New Delta Heritage Trail Terminus Trailhead Dedication
When: October 18, 2018 – 11:30 a.m.
Where: Arkansas City Trailhead at the Delta Heritage Trail State Park at 910 DeSoto Ave., Arkansas City, Ark.
An important development in a long range plan to create the Delta Heritage Trail (DHT) will take place this Thursday, October 18th in Arkansas City. The State Parks, Recreation and Travel Commission will hold a dedication for the new southern terminus at 11:30 a.m. at the Delta Heritage State Park located at 910 DeSoto Ave. in Arkansas City. This trailhead will now serve as the primary point-of-beginning for the southern reach of the DHT.
It includes a multi-use building designed in the style of historic rail depots that houses administrative functions, bathhouse facilities, and an open pavilion. Visitors can now also enjoy parking improvements, picnic areas, a water fountain, a bicycle repair station, two oversized tent pads for camping visitors, and a large group charcoal grill. Interpretative elements will provide information on the DHT, background on the history surrounding the new building, interpretative wayside panels, and local recreational offerings.
Design for the project was completed by ETI, Corp. of Memphis, TN and construction was performed by Davis Development LLC of Monticello, AR. Delta Heritage Trail State Park started as part of the national “rails to trails” initiative, whereby former railroad lines are converted to pedestrian and bicycle routes.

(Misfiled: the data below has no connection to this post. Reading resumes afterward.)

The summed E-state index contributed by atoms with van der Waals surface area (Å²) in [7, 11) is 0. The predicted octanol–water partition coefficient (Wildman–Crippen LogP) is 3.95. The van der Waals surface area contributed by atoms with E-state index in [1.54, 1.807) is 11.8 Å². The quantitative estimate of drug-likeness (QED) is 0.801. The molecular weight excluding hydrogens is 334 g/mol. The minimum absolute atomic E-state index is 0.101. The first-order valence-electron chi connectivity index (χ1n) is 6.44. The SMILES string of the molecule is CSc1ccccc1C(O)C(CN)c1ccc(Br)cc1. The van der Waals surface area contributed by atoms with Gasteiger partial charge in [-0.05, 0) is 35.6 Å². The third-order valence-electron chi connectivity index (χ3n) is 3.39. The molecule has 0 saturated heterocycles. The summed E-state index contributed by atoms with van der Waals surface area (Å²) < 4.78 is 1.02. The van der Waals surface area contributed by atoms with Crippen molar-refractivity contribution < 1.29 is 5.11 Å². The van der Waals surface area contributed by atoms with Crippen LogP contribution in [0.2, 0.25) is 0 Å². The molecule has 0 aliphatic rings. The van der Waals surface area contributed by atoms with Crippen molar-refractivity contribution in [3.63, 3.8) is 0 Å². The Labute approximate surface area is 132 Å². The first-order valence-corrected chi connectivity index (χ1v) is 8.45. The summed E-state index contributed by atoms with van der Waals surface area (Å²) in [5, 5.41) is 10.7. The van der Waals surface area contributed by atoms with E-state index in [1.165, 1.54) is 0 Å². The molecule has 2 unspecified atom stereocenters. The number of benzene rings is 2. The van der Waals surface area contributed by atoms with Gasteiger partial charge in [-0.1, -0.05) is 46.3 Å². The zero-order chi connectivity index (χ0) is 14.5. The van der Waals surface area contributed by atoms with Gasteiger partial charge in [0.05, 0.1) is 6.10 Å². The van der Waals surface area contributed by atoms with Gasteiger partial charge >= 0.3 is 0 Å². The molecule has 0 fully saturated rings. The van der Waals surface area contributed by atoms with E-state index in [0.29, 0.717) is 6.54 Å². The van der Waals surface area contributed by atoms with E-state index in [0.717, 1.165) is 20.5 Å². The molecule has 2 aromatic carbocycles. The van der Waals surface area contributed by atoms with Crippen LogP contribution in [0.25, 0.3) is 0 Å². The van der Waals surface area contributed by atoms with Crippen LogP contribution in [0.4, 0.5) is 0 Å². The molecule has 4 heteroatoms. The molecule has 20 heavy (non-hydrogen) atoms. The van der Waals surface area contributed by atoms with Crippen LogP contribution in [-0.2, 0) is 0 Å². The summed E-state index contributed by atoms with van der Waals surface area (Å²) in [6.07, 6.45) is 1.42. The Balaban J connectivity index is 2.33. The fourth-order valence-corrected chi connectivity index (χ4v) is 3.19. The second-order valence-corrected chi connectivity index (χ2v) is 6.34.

The trail is being built in phases by Arkansas State Parks. When completed, the rails to trails portion will stretch from six miles west of Helena to Rohwer. From there, the trail will extend via the Mississippi River levee to Arkansas City. To date, 35 miles of the DHT corridor have been developed, including 20.6 miles of trail to trail in the northern reach (Helena Junction to Elaine) and a 14.4 mile shared-use roadway in the southern reach (Arkansas City to Rohwer).
About Arkansas State Parks
Arkansas state parks and museums cover 54,400 acres of forest, wetlands, fish and wildlife habitat, outdoor recreation facilities and unique historic and cultural resources. The system includes 1,100 buildings (including 183 historic structures), six National Historic Landmarks, a National Natural Landmark and 16 sites on the National Register of Historic Places.
The state parks have 1,800 camp sites, 1,050 picnic sites, 208 cabins, five lodges, and 415 miles of trails. Eight million visitors annually come from all regions of the country. Park staffs provide over 42,000 education programs, activities and special events to more than 700,000 participants each year.
Established in 1923, Arkansas State Parks preserve special places for future generations, provide quality recreation and education opportunities, enhance the state’s economy through tourism, and provide leadership in resource conservation.